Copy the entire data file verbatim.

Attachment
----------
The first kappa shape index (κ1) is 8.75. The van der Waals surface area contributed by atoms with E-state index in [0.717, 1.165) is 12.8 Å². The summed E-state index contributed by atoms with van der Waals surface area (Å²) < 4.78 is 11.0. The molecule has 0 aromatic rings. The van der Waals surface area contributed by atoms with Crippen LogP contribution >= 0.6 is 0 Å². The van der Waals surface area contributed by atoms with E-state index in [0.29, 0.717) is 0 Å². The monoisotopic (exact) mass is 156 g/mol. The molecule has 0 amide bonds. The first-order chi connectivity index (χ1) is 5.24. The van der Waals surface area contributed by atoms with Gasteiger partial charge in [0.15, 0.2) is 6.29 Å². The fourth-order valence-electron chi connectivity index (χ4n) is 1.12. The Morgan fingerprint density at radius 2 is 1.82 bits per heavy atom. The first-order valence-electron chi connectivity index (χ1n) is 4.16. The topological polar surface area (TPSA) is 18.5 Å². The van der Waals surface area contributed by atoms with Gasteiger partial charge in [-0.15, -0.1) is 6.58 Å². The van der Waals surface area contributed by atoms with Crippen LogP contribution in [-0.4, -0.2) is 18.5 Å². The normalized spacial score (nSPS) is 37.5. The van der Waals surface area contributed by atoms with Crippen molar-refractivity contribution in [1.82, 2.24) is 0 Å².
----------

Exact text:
The first kappa shape index (κ1) is 8.75. The van der Waals surface area contributed by atoms with E-state index in [0.717, 1.165) is 12.8 Å². The summed E-state index contributed by atoms with van der Waals surface area (Å²) < 4.78 is 11.0. The molecule has 0 aromatic rings. The van der Waals surface area contributed by atoms with Crippen LogP contribution >= 0.6 is 0 Å². The van der Waals surface area contributed by atoms with E-state index in [0.29, 0.717) is 0 Å². The monoisotopic (exact) mass is 156 g/mol. The molecule has 0 amide bonds. The first-order chi connectivity index (χ1) is 5.24. The van der Waals surface area contributed by atoms with Gasteiger partial charge in [0.15, 0.2) is 6.29 Å². The fourth-order valence-electron chi connectivity index (χ4n) is 1.12. The Morgan fingerprint density at radius 2 is 1.82 bits per heavy atom. The first-order valence-electron chi connectivity index (χ1n) is 4.16. The topological polar surface area (TPSA) is 18.5 Å². The van der Waals surface area contributed by atoms with Gasteiger partial charge in [-0.15, -0.1) is 6.58 Å². The van der Waals surface area contributed by atoms with Crippen LogP contribution in [-0.4, -0.2) is 18.5 Å². The normalized spacial score (nSPS) is 37.5. The van der Waals surface area contributed by atoms with Crippen molar-refractivity contribution in [1.82, 2.24) is 0 Å².